A marathon, not a sprint
“We want children to arrive at the week itself feeling confident and relaxed. They’ve put in the hard work and now it’s time for the race itself.”
Hello, I’m James Clements. For ten years, I worked as a teacher and deputy head at a successful primary school in West London. For seven of those years I taught Year 6. As well as making sure the children I taught achieved their very best, a big part of my job was working with parents so that they could help their children in the final year of primary school. I’m also the parent of two small children.
Like a runner training for a marathon, as the KS2 national tests draw closer it’s a good idea to ease up towards the end. We want children to arrive at the week itself feeling confident and relaxed. They’ve put in the hard work and now it’s time for the race itself. Here are the key messages I would try to share with Year 6 children at this point in the year:
Acknowledge the progress they’ve made
Spending some time thinking about all the things children can now do is time well spent. It helps children to feel confident before sitting the tests and shows them that with hard work they can improve and learn new things – the key thing we want them to take with them to secondary school.
It’s never too late
The last few days are an opportunity to learn a few final things or become quicker or more efficient at something. Who knows, the elusive answer to 8 x 9 might be the very question that comes up.
Don’t break from routine
It will help if the actual test week is as normal as possible. Don’t rearrange things: if children have piano lessons, or stay for after-school football club, or spend an evening with Grandma, these things should still happen. It helps to stop the week becoming a big thing, rather than just a few quick tests for children to show what they can do.
Encourage children to eat well, drink plenty of water, get some exercise each day and go to bed nice and early. We want children to feel their best for what might well be a busy week.
Don’t dwell on the tests
Once they’re finished, they’re finished, and worrying about them won’t change the result. There are lots of reasons why sometimes a test doesn’t go as well as we’d hope; this is where concentrating on the skills and knowledge children need, rather than the tests themselves, is a useful way to view things.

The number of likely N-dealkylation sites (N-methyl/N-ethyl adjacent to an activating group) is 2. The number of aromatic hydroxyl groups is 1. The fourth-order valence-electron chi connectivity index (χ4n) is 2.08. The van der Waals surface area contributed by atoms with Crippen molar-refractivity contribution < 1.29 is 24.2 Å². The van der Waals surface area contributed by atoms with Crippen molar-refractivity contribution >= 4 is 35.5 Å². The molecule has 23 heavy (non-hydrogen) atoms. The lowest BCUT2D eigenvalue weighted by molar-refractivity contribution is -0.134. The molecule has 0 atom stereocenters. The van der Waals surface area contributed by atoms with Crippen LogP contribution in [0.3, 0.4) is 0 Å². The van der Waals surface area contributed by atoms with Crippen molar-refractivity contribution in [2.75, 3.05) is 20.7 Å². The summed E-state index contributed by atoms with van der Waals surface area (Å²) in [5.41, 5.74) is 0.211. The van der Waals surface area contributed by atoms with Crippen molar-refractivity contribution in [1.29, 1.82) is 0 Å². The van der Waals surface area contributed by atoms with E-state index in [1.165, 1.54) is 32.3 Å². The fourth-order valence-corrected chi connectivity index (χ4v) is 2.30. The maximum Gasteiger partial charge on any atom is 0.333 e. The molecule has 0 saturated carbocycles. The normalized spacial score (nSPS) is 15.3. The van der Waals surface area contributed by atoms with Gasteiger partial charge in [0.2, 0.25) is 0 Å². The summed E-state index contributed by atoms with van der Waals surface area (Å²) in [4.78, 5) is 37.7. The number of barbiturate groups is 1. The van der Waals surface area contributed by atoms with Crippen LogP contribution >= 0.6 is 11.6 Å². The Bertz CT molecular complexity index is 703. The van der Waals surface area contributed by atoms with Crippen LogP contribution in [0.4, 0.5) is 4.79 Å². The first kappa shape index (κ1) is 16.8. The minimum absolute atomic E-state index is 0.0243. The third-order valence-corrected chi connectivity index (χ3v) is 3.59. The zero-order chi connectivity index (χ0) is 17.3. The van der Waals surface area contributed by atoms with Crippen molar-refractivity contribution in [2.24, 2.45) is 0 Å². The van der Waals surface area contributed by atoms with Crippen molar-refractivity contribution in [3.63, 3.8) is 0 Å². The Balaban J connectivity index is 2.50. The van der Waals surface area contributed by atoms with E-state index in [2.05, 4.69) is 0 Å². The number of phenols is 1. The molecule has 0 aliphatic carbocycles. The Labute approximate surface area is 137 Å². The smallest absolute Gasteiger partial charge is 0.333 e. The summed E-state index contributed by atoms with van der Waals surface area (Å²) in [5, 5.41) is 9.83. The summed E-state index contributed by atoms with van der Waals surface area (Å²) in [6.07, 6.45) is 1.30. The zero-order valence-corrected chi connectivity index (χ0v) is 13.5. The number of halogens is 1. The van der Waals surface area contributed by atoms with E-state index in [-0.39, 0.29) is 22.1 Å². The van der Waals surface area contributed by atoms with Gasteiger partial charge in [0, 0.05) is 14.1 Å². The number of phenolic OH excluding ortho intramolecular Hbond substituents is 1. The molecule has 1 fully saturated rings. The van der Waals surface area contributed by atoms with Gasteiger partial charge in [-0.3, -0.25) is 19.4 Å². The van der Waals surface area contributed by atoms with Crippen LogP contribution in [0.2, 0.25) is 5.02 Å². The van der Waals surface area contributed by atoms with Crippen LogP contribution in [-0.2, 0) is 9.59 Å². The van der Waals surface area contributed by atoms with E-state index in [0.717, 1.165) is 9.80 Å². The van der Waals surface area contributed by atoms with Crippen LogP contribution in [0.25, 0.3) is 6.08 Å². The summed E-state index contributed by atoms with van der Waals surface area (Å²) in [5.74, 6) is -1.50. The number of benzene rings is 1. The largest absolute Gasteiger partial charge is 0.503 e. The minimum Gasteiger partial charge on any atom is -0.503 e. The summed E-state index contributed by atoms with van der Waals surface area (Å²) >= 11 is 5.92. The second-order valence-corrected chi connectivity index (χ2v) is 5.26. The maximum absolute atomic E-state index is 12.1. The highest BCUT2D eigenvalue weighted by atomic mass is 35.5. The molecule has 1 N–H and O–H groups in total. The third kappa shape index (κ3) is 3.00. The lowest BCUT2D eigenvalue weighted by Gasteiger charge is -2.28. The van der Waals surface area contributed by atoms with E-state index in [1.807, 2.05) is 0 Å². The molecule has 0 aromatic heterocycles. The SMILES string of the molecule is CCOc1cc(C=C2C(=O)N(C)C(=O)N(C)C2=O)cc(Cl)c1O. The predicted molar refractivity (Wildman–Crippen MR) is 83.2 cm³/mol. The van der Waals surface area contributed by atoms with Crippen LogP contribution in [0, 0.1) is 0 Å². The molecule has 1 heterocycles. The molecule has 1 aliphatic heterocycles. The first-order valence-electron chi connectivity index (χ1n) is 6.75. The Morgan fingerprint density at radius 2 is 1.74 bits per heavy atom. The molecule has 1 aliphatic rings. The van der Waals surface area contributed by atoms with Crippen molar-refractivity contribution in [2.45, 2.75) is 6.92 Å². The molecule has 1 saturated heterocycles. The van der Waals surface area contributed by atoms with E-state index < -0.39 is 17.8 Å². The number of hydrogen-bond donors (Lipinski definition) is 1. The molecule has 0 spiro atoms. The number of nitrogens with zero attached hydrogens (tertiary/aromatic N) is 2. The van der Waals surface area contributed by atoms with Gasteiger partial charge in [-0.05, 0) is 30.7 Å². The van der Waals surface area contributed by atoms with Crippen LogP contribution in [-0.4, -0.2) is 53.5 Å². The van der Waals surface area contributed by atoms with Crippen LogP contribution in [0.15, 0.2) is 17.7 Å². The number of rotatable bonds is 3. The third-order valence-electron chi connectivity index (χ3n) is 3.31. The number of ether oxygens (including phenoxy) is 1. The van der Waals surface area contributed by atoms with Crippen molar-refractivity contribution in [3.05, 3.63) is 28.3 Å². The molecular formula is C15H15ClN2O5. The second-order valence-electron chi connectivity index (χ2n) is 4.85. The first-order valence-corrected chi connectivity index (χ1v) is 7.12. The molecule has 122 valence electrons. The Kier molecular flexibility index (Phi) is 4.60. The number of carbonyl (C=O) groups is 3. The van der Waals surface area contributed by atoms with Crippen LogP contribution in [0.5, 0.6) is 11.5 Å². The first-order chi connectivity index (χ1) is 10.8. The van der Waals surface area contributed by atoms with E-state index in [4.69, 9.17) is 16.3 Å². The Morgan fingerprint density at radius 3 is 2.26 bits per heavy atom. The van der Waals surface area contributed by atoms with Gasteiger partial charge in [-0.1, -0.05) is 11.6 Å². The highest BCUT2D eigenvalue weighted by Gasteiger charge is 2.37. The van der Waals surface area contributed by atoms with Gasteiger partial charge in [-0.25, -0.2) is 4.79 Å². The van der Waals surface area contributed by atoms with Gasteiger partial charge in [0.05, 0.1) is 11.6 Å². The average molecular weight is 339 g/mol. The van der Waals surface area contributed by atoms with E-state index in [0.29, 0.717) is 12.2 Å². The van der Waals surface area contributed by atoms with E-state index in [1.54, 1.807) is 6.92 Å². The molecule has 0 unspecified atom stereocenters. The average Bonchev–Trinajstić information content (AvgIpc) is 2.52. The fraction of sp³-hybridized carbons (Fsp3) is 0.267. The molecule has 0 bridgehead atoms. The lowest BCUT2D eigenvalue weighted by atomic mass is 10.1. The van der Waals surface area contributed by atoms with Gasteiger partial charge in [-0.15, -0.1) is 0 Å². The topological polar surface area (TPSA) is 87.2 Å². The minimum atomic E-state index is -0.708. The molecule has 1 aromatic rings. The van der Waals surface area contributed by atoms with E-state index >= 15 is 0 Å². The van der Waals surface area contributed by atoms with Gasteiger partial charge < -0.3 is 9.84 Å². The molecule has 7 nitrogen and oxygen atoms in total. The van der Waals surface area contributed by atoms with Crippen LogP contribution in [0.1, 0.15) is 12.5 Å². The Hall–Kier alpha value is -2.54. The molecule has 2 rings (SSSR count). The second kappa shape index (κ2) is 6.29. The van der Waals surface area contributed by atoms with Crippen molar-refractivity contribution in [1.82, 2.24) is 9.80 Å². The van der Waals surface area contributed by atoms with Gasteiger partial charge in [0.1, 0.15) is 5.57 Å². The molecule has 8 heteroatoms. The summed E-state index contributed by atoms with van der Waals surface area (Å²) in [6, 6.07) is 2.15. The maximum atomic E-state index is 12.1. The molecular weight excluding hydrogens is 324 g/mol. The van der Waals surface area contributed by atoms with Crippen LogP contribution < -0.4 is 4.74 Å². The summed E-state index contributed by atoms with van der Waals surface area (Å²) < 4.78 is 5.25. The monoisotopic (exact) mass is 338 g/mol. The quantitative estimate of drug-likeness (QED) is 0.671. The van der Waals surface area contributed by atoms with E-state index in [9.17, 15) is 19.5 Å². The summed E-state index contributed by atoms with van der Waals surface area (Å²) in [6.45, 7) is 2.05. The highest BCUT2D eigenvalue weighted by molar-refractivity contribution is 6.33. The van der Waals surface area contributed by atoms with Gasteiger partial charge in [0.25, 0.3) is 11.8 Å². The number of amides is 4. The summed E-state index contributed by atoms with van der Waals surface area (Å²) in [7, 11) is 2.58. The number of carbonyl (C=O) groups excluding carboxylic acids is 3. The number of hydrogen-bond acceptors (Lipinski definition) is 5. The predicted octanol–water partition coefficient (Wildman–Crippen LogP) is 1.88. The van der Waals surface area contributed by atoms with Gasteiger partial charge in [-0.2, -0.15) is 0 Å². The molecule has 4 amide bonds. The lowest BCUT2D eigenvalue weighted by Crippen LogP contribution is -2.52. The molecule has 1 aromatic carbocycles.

Once the tests are over, it’s good to celebrate with a treat. I’d recommend rewarding the hard work and preparation that has gone into the process, rather than just rewarding the results. What we want is for children to value putting effort into their learning.
Now the tests have finished, the learning doesn’t need to stop
Children might want to keep working at an aspect of English or maths ready for secondary school. They might want to learn about a different area of the curriculum altogether – an interesting period of history, a particular skill in art, or an aspect of sport such as mastering that curling free kick. Either way, setting themselves a new challenge is a great way of keeping the learning habit going.
Approaching the tests
Finally, here are some tips for managing the tests themselves:
Read the questions
So simple, and yet this can be tricky when time is short and a child is feeling pressured. In a test, this is almost as important as knowing the content itself. If it says tick two boxes, they really do need to tick two boxes to get the mark.
Manage the time
Keeping an eye on the clock is important, especially as there’s a lot to cover. If possible, leaving some time to check through the paper at the end is a good idea.
Let it go
As a class teacher, I would spend as much time as possible reminding children that if they can’t answer a question, they should let it go and move on to the next one. There might be a question they’ll find easier later on in the test. They can come back to any tricky ones at the end, if there’s time. To help us remember this, we would use a well-known song featuring these lyrics. I know that the Year 6 boys particularly enjoyed these sing-alongs.
And finally …
Finally, all that remains is to wish you the very best of luck. Let’s hope the right questions come up and everyone is feeling well on the day. If children have to sit the national tests, we want the children we care about to do well. We want them to feel good about themselves, knowing they’ve given it their best shot. What constitutes ‘doing well’ will be different for every child, but seeing the link between trying hard at something and achievement is one of the most important lessons that every child can take from primary school.
Go get ‘em.